• We will see some references and some certain points from where we will stop calculating and start evaluating the positions.

The author also says, right after lesson one, in lesson two :

  • We will get to know the planning in the endgame.
  • We will learn the fundamentals
  • We will learn how to target a weakness, promote a pawn, or a combination of the two.

In lesson three :

  • We will get to know how the calculation will help us to realize a plan
  • We will get to know our starting point and the destination as well as the tactics which will make a bridge of connecting the two points together.
  • We will become aware of a more realistic goal.

And finally, in lesson four :

  • We will go through a little deeper at the planning
  • We will get to know some short term plans and how they will improve our position
  • Grand ideas to win (or draw) the game
  • We will learn to recognize the knowledge in our games which we learned throughout the lessons in the book, and
  • And thus, we will be able to execute those smoothly.

For lesson one, reference points in calculation, Hawkins presented a game that demonstrates the ideas of calculation.

(White to play and win)

Try to solve this position on a board and let me know what was your thought process.

Meanwhile, Hawkins presented his idea and shared it with us. This goes like this :

27. Nc8+! Nc5

27. ....Qc5 28. Qxc5+ Nxc5 29. Rd8#

27......Ke8 28. Qe7#

28. Qxc5+ Qxc5 29. Rd8#

Hawkins says, the problem was made easier for us for the following reasons :

  • We knew White had a winning position
  • We had obvious points at which to stop our calculation, namely when Black was checkmated.

Puzzles have this sort of 'thing'. When you see 'White to move and win', you immediately think of the following two ideas :

  • Checkmate.
  • Decisive win of material.

The idea that strong players calculate to the end, seeing everything along the way, is simply not true. In certain situations, they will calculate deeply because the position demands it.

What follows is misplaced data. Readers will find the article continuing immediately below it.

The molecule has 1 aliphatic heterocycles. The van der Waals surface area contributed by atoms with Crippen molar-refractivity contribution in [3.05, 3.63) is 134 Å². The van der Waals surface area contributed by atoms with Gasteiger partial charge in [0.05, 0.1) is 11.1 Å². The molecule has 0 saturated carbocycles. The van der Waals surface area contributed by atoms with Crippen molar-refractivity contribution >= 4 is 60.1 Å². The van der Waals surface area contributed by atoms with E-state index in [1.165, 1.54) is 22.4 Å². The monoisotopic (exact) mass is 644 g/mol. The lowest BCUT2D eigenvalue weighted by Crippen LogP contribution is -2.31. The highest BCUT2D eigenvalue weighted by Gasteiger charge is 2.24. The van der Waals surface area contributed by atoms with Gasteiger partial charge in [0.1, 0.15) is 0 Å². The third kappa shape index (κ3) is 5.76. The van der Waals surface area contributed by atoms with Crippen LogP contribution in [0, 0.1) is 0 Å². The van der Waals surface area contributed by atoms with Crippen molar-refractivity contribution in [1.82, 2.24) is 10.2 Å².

In this part, Hawkins also mentioned the Lesson Aims :

  • Realize the importance of calculating with a goal in mind.
  • Master the concept of key squares in king and pawn endgames.
  • Understand the ideas of opposition and outflanking in king and pawn endgames.
  • Realize the importance of having an arsenal of positions we can evaluate accurately without calculation.

Hawkins talks about the Key Squares in the endgame of the king and king vs. pawn. Here is an example, white to play, but can he win?

If the pawn is in 6th rank, there's a modification of the rule, which goes by the name of 'Squeezing'. For example, in the following position, Black faces the squeeze. It's white to move :

The book has a very important section named: 'Theoretical Notes'

In this section, Hawkins introduced:

  • Opposition
  • Distant opposition and outflanking

Hawkins defined the term opposition as :

If we can draw on the board a rectangle with all four vertices the same color, and if the two kings stand on two of these vertices, then the side who is to move does not have the opposition.

White to play. Who has the opposition?

That's it for now. I will be back with another episode of the review and I will interpret Lesson Two of the book. Let me know your suggestions about the review, and also tell me which book you did enjoy the most!

Meanwhile, you can check my other blogs out. See the memes Part One, Part Two and Part Three!